My Garmin popped open on a ride recently. They want $79 to repair it, and I didn’t want to be without it for a while, so I did some research on fixing it myself.
A Look at the Case
Since the Garmin popped open of its own accord (probably because of the swelling battery,) I can’t give any advice on opening one - but you can find some here. There are no screws or clips; the two halves are just attached with some kind of adhesive.
Here is the bottom half of the case. Battery wires are soldered to the little circuit board, which presumably has the charging circuit in it. This board is also attached to the pins which go through the back of the case to the changing cradle, and it doesn’t appear that it can be removed.
My battery was attached with a spot of some liquid adhesive; others may be attached with double-sided tape. I pried it out with a flat blade screwdriver with little effort, then clipped the wires near the battery, leaving as much as possible in the case.
I don’t think the battery is supposed to look like this :-) It was clearly on the way to exploding, and needed to be replaced.
Finding a battery to replace the original one is the hardest part of this whole process. After much fruitless searching on the internet for an exact match, I gave up on finding anything. These Lithium Ion batteries require special charging circuitry, which is typically packaged with the battery cell. It’s hard to find a battery cell without the circuitry, never mind in this exact size.
In desperation, I decided to take apart the battery in my old Samsung Hue phone, which was sitting around, having been replaced by a Blackberry. Any Lithium Ion battery should work, from an electrical standpoint. They’re all 3.7 volts, because of the chemicals used, and the mAh capacity shouldn’t matter. This Samsung battery is rated at 800mAh, while the original Garmin was 750. So I should get a little more battery life.
It’s a little bigger than the Garmin battery, but it looks like it will fit, so I decide to go for it.
Preparing the Battery
After cutting off the plastic wrapper, we see the charging circuit on the top; the leads are flat metal strips that come around from either side of the battery.
After cutting the metal strips with snips, I determined the polarity with a voltmeter, and soldered a short wire to one side, to get closer to the original wires in the case. The flat lead strips look like steel, but they aren’t – it’s very easy to solder to them.
The case is the positive terminal, and the negative terminal is a pin that goes into the middle of the battery. I was careful with the existing insulation, and wrapped electrical tape around my little creation. There are exposed electronics and foil in the top of the Garmin (see the above picture.) I didn’t want any of this shorting to the battery case.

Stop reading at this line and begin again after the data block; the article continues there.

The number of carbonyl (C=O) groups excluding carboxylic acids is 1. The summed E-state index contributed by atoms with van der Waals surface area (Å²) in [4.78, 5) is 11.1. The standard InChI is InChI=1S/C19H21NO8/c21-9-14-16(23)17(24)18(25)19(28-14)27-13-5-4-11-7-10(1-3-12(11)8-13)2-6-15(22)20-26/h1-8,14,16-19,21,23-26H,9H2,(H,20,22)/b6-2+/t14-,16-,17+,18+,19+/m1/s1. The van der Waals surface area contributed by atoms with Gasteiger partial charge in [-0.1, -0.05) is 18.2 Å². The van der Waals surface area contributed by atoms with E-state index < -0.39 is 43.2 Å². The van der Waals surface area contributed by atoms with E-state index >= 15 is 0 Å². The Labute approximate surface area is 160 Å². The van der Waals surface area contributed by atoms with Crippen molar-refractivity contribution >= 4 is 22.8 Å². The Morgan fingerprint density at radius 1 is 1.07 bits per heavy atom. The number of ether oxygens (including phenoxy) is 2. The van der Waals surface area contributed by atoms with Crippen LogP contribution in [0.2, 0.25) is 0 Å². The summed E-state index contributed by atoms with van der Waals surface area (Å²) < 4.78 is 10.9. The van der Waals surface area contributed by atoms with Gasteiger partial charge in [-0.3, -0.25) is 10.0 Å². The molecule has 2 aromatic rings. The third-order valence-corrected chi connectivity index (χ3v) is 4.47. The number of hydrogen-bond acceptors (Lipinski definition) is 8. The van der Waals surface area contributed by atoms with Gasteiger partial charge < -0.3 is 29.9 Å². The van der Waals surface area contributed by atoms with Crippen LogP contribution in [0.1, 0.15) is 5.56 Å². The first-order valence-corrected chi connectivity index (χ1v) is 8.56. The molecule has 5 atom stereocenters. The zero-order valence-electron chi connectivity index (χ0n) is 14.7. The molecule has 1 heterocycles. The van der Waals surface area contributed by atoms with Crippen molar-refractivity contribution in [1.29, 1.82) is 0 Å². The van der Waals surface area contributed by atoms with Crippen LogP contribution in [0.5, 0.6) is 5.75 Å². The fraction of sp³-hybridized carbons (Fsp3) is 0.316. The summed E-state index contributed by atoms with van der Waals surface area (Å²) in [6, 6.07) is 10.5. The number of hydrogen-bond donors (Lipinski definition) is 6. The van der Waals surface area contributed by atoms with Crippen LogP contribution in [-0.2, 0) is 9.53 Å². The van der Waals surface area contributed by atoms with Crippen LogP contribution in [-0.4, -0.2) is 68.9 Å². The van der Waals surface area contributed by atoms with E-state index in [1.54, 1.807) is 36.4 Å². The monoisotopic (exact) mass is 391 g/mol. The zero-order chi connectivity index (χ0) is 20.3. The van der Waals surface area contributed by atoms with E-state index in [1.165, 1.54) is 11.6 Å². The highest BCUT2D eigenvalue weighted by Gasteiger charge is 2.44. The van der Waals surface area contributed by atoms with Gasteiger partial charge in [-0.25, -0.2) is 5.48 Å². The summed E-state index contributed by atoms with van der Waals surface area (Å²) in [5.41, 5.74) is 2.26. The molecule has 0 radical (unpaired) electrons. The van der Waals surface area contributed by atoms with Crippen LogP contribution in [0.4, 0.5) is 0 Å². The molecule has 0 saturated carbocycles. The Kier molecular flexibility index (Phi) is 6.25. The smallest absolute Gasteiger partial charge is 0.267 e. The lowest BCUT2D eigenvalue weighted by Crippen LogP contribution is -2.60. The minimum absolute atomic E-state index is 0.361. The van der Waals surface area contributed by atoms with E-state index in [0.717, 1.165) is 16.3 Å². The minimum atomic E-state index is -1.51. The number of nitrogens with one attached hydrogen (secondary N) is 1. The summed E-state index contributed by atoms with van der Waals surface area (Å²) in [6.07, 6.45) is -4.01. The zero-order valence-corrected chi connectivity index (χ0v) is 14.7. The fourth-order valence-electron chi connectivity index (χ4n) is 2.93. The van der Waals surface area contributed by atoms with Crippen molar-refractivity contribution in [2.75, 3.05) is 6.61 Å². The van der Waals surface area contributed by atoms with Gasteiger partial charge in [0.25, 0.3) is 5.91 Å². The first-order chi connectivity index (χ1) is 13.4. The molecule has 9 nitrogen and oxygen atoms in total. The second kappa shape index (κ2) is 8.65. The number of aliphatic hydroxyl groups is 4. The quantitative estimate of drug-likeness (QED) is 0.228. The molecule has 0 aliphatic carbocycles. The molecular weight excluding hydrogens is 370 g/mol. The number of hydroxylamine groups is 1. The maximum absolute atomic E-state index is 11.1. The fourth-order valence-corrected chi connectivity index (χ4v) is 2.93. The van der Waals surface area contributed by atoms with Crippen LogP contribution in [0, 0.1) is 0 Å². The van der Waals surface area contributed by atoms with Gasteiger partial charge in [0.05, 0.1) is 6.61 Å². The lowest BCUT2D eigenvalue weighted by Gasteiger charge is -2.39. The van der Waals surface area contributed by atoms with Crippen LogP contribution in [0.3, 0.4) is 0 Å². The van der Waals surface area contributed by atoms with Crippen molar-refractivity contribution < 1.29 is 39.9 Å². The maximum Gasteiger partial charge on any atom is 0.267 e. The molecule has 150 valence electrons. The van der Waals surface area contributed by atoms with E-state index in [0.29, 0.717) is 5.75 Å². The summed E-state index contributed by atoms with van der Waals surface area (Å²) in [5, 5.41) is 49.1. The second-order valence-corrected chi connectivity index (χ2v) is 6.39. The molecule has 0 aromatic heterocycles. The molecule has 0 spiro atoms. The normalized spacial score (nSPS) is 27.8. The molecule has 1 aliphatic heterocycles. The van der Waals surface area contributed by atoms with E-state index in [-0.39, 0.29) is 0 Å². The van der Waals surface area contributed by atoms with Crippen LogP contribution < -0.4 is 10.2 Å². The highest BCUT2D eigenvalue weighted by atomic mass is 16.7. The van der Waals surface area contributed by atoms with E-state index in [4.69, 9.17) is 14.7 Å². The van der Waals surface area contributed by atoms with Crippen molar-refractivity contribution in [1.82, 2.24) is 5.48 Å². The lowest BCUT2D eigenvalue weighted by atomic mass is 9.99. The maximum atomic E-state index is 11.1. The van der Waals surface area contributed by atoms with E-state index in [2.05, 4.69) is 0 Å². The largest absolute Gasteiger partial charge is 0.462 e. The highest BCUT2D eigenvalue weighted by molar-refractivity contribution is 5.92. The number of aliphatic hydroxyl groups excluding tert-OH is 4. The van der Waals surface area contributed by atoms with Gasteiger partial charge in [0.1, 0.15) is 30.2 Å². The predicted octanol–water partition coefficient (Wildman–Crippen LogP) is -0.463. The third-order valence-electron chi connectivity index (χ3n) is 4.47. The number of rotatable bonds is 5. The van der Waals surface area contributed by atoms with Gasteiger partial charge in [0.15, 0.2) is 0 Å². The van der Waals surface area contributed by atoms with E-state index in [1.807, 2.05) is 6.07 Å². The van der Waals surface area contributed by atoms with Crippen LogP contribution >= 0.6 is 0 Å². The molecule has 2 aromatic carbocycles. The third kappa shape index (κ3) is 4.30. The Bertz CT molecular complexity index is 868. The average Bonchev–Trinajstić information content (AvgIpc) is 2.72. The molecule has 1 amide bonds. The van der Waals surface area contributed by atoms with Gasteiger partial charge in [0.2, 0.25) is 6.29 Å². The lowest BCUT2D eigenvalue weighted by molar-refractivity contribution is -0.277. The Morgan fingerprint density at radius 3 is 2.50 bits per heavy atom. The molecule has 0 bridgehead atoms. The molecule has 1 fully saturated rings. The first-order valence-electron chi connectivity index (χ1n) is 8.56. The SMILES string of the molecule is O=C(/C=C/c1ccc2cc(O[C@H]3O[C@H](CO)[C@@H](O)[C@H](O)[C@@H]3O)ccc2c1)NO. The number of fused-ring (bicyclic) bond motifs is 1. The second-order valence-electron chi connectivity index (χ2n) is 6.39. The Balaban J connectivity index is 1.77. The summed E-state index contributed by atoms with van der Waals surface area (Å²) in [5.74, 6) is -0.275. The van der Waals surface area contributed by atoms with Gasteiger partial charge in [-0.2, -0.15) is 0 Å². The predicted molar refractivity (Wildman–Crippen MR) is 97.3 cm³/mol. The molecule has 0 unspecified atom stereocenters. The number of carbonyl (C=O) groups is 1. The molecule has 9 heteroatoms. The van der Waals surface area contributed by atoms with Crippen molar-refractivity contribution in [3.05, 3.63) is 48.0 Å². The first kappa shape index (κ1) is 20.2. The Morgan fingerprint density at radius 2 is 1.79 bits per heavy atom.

Installing the Battery
This starts simply enough – just solder the leads to the wires in the case. A short length of heat shrink tubing insulates the wire, and the exposed positive lead is so close to the battery it can’t go anywhere.
At this point I discovered something I hadn’t noticed earlier; there are a couple of little plastic pins molded into the bottom of the case, which prevented the old battery from moving around. I had to cut these with a sharp knife in order for my new battery to fit flush in the case. It’s a little wider than the original.
Red arrows point to the location of the left and right pins, which had to be cut. The green arrow is a bottom pin, for comparison; these can stay.
The Moment of Truth
It fits! I pop the top on and power it up, and we’re looking good.
Sealing the Case
Now I just have to put it back together. The original adhesive is some kind yellow, slightly stretchy stuff. I’ve seen it before, but I don’t know what it is. After reading others’ posts, I decided to go with silicone adhesive, which I found at the auto store for a few bucks. We want a watertight seal, but nothing so permanent that we can’t reopen the case.
I applied a little to the edges of both the top and bottom of the case with a toothpick.
The whole thing is wrapped in a cocoon of tightly stretched electrical tape and left for a day. The edge came out looking pretty good.
I’ve been for a couple of runs and a bike ride, and it works just fine. The battery I put in it was used, and I haven’t tested the battery life. If or when that becomes an issue I’ll just buy a brand new battery, now that I know I can get one that will fit.
Update - 2010.05.12
Ciccio and others note in the comments that the problem might be a short, rather than a bad battery. His advice is to check the battery with a voltmeter, which is of course a good idea. It might be good to clean the contacts between the front and back of the case, check for continuity where you can, and then reassemble and see if the battery charges. I like to clean contacts with a pencil eraser (the pink abrasive kind.) Here's a picture of Ciccio's fix for his bad contact: